PolarDARN - The northern hemisphere polar portion of the international SuperDARN (Super Dual Auroral Radar Network) program

Regions: Inuvialuit Settlement Region, Gwich'in Settlement Area

Tags: physical sciences, climatology, weather, magnetic field

Principal Investigator: Sofko, George J (9)
Licence Number: 14303
Organization: University of Saskatchewan
Licenced Year(s): 2013 2012 2011 2010 2009 2008 2007 2004
Issued: Mar 10, 2008
Project Team: Dr. A. V. Koustov (co-investigating scientist, U of SK), Dr. Kathryn McWilliams (co-investigating scientist, U of SK), Dr. Glenn Hussey (co-investigating scientist, U of SK), Dr. Dieter Andre (co-investigating scientist, U of SK), Dr. John MacDougall (co-investigating scientist, UWO), Dr. Frances Fenrich (co-investigating scientist, U of Alberta), Dr. Eric Donovan (co-investigating scientist, U of Calgary), Dr. J-P St-Maurice (co-investigating scientist, U of SK), Dr. Robert Rankin (co-investigating scientist, U of Alberta), Dr. Ian Mann (co-investigating scientist, U of Alberta), Dr. Andrew Yau (co-investigating scientist, U of Calgary), Dr. Masakazu Watanabe (Research Associate, U of SK), Dr. Brian Jackel (co-investigating scientist, U of Calgary), Dr. Thayil (Jay) Jayachandran (co-investigating scientist, UNB), Dr. David Boteler (co-investigating scientist, NRCan Geomagnetic Div., Ottawa), Dr. Paul Prikryl (co-investigating scientist, Communications Res.Center, Ottawa), Dr. Gordon James (co-investigating scientist, Communications Res. Center, Ottawa)

Objective(s): The radar network is designed to measure voltage patterns several hundred kilometers above the ground, as these patterns project out into space along the Earth's magnetic field lines.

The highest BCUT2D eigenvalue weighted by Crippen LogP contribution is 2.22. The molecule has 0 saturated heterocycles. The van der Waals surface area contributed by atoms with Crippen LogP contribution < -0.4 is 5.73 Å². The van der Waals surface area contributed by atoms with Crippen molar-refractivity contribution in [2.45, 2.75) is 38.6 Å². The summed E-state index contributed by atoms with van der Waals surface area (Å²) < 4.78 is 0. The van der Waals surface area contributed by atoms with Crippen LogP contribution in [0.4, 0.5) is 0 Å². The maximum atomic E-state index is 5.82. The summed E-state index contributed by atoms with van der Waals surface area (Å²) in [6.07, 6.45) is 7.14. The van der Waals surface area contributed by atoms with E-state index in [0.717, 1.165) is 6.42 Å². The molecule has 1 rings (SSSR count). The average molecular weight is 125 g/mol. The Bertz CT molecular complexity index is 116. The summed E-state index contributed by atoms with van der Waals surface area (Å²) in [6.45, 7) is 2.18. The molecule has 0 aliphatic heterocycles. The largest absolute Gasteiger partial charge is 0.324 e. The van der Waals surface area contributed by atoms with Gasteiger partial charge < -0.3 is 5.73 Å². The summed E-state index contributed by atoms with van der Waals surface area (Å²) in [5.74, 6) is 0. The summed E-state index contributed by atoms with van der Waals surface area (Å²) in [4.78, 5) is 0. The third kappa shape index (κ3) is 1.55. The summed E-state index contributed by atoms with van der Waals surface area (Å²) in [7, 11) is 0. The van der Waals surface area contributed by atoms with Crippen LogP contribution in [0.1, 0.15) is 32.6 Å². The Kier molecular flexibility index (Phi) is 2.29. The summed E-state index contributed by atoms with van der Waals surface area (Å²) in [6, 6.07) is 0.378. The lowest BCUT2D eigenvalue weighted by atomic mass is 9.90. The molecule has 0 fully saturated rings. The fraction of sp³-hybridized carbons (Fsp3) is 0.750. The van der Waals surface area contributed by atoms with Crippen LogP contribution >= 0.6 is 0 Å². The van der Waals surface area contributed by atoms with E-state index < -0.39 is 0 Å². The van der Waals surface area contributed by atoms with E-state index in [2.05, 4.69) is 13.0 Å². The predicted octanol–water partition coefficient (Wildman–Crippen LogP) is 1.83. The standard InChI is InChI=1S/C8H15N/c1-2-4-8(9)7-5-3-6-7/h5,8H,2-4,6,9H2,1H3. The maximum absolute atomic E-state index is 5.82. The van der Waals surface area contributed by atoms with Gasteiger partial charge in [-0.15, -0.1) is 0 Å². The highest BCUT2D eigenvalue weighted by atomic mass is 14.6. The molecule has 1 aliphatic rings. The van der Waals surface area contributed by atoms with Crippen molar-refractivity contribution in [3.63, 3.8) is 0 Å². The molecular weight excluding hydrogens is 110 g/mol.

Project Description: The objective of this research is to measure high and low voltage patterns hundreds of kilometers above the ground and out into space along the Earth's magnetic field lines. This information is critical to personnel in space and to maintenance of the satellite telecommunications.

Radar transmitting and receiving electronics will be installed in a small building with an antenna array outside. A local Field Support Officer (technician from the Aurora Research Institute) will be hired for maintenance. Delivery of data and assessment of operating status will be through New North Networks, Inuvik. A University of Saskatchewan engineer will make trips to Inuvik when problems arise that cannot be handled by the ARI personnel. North Wind Industries is used for brush cutting and road maintenance. There is possible involvement of Gwich'n students for summer work.
Seminars will be provided upon request. Scientific publications resulting from the project will be made available to the Aurora Research Institute.
The study will be conducted from March 10 to December 31, 2008, in Inuvik, towards the end of Navy Road (Lot 8, Plan 50540, Group 1355).